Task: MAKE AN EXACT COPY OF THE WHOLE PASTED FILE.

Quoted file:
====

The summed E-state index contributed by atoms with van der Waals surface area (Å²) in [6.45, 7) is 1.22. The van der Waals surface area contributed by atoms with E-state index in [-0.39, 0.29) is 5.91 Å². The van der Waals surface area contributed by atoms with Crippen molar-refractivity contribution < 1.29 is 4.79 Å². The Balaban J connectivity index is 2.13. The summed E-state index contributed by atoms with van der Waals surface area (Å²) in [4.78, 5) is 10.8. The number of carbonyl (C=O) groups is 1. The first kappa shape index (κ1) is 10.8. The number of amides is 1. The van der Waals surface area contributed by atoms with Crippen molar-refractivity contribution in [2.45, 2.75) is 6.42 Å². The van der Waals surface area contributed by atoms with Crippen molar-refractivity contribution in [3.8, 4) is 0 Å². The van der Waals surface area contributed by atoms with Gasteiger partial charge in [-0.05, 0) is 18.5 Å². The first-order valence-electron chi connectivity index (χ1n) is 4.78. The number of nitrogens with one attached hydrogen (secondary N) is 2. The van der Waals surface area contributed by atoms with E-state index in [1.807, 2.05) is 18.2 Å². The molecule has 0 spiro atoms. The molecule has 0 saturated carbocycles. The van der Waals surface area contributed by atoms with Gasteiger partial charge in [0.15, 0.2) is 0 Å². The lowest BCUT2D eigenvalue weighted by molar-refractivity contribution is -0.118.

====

The summed E-state index contributed by atoms with van der Waals surface area (Å²) in [6.45, 7) is 1.22. The van der Waals surface area contributed by atoms with E-state index in [-0.39, 0.29) is 5.91 Å². The van der Waals surface area contributed by atoms with Crippen molar-refractivity contribution < 1.29 is 4.79 Å². The Balaban J connectivity index is 2.13. The summed E-state index contributed by atoms with van der Waals surface area (Å²) in [4.78, 5) is 10.8. The number of carbonyl (C=O) groups is 1. The first kappa shape index (κ1) is 10.8. The number of amides is 1. The van der Waals surface area contributed by atoms with Crippen molar-refractivity contribution in [2.45, 2.75) is 6.42 Å². The van der Waals surface area contributed by atoms with Crippen molar-refractivity contribution in [3.8, 4) is 0 Å². The van der Waals surface area contributed by atoms with Gasteiger partial charge in [-0.05, 0) is 18.5 Å². The first-order valence-electron chi connectivity index (χ1n) is 4.78. The number of nitrogens with one attached hydrogen (secondary N) is 2. The van der Waals surface area contributed by atoms with E-state index in [1.807, 2.05) is 18.2 Å². The molecule has 0 spiro atoms. The molecule has 0 saturated carbocycles. The van der Waals surface area contributed by atoms with Gasteiger partial charge in [0.15, 0.2) is 0 Å². The lowest BCUT2D eigenvalue weighted by molar-refractivity contribution is -0.118.